Tether issues a widely accepted, highly liquid liability with a fixed nominal price of one. Its USDT tethers exist on several blockchains, including Bitcoin and Ethereum, and they are widely used in crypto transactions. USDT have been highly liquid: easily redeemed on demand for USD. Despite that success, I pointed out in a previous post that what Tether is doing is quite difficult.
The company stakes a lot on its claim that it is a "100% backed" narrow bank. This has always implicitly raised the question "100% backed by what?" Tether has now, at the polite request of the New York attorney-general's office, released some details about its balance sheet:
These (rather scant) details start to paint a much clearer picture of what they are doing. It matters because the liquidity (convertibility) of USDT depends, in the end, on the liquidity of the company's asset portfolio. Without knowing what that portfolio was, it was not possible to get a sense of its liquidity.
Why does the liquidity of its assets determine the liquidity of its liabilities? The fixed price makes a big difference here. If there is widespread selling of USDT, the company has to buy them to prevent the price from falling, or else it is failing on its central business proposition. In the event of a big redemption, Tether will have to sell assets to generate dollars to return to the holders of its liabilities.
Specifically, it can meet some $11 billion of cash outflow using its deposits. Those deposits are probably pretty liquid, but Tether has not said where they are kept, so we have to take their word for it as an intermediary.
After the first $11 billion, Tether has to start selling other assets, for example commercial paper, in which it holds about a $30 billion position. The $1 trillion CP market is, on most days, very liquid, which is of course why Tether has all of its money there in the first place. But it's also not like there have never been liquidity crises in the commercial paper markets.
With this balance sheet structure, it is fair to say that Tether is operating a constant net asset value (CNAV) money market mutual fund. Such a fund holds short-term money-like assets traded in markets that are generally highly liquid. Fund managers issue shares and adjust their portfolios so that the fund's net asset value is always equal to one unit of state money per share:
This might be a good time to recall the failure of the Reserve Primary Fund, a CNAV money market fund that broke the buck in 2008 (its NAV dropped to 97 cents) because of exposure to Lehman's commercial paper. Tether has not suffered a run yet, but it would be unwise to conclude that it has eliminated liquidity risk. Because liquidity crises tend to be all-or-nothing affairs, it is hard to draw conclusions about Tether's likely success from what it has done so far.
It is more helpful to look at the big picture. Tether's balance sheet, presumably those of other stablecoin issuers, and the crypto asset infrastructures that increasingly depend on them, assume that not everyone will cash in their stablecoins on the same day, or that if they do, it will not be the same day that the commercial paper market fails. This is not a good assumption, precisely because Tether's balance sheet structure connects the two markets. If there is a disruption in CP, people might worry about their Tethers and withdraw them. The more narrow banks like Tether issue, and the more financial structures are built on top of this issuance, the smaller will be the disruption needed to trigger a collapse of liquidity with systemic consequences.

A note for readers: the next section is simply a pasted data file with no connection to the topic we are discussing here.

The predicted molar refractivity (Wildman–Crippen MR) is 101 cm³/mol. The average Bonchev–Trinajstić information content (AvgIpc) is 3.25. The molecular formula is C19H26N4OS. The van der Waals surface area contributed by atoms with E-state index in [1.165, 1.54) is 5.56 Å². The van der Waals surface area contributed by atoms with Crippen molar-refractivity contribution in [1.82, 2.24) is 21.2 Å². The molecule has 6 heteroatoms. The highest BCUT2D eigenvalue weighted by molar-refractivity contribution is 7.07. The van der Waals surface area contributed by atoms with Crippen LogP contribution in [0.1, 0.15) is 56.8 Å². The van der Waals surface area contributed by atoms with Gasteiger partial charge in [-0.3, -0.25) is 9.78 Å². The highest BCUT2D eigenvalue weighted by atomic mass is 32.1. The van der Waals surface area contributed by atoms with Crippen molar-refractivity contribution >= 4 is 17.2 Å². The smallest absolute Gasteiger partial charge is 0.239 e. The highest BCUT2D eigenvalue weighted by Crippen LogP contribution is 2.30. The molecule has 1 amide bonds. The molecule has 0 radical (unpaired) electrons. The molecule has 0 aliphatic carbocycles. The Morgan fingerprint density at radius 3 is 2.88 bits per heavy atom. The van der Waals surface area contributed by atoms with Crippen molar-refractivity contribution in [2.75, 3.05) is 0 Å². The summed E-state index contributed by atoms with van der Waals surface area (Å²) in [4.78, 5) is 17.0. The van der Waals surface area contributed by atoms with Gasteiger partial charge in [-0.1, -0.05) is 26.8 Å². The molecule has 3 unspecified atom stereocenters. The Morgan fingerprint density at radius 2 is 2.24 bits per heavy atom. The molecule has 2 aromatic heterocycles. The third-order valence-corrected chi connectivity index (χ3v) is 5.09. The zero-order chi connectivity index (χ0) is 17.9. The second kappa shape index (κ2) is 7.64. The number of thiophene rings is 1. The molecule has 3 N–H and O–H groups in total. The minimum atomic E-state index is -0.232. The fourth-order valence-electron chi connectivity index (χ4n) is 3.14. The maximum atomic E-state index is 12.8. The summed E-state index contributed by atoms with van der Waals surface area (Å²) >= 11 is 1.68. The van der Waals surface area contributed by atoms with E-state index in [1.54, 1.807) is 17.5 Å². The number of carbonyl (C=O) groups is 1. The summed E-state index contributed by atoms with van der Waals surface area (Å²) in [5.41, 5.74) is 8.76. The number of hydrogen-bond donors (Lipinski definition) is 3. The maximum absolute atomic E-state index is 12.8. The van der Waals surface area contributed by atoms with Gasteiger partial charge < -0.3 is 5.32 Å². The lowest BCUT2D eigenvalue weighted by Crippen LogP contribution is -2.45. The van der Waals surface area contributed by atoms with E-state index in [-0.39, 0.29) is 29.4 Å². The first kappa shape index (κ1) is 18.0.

One of my goals for Soon Parted is to separate genuine novelty, like distributed ledger technology, from ideas that have been around for a long time, like 100% reserve banking. Whether an idea is old or new may not have much to do with whether it is a good idea or a bad one, or whether it is usually a bad idea but occasionally a good one. But surely that history is relevant even if times continue to change. I will persist in calling stablecoins "narrow banks" as a reminder that the idea has a history.
Likewise, issuing a claim whose price is fixed at one is an old idea. It is helpful to give that price the name of "par." Calling it by its name is a reminder that that price, usually one, is the outcome of a social process, not a law of nature, and not a mathematical certainty. Most days, the banking system, a social phenomenon, manages to maintain par, so that bank deposits are easily redeemed one-for-one with state money. Because it usually works, the fact that par is a price is not usually relevant.
Indeed the banking system is, these days, set up so that if a bank ever does fail to honor its deposits, it triggers regulatory intervention rather than actually breaking par. That, I argue, is not evidence that the difference between reserves and deposits doesn't matter. It's evidence that the difference is so crucial that it is the very core of bank supervision.
In the same spirit, it could be helpful to note that there is also a name, basis risk, for the possibility of mistakenly believing that two things are substitutes when in fact they are not. Reserves and deposits are two different assets, between which there could be basis risk. But the banking regulatory system is set up to insure the basis risk, so that they function as good substitutes within that regulatory context. That is a context which does not, currently, apply to Tether.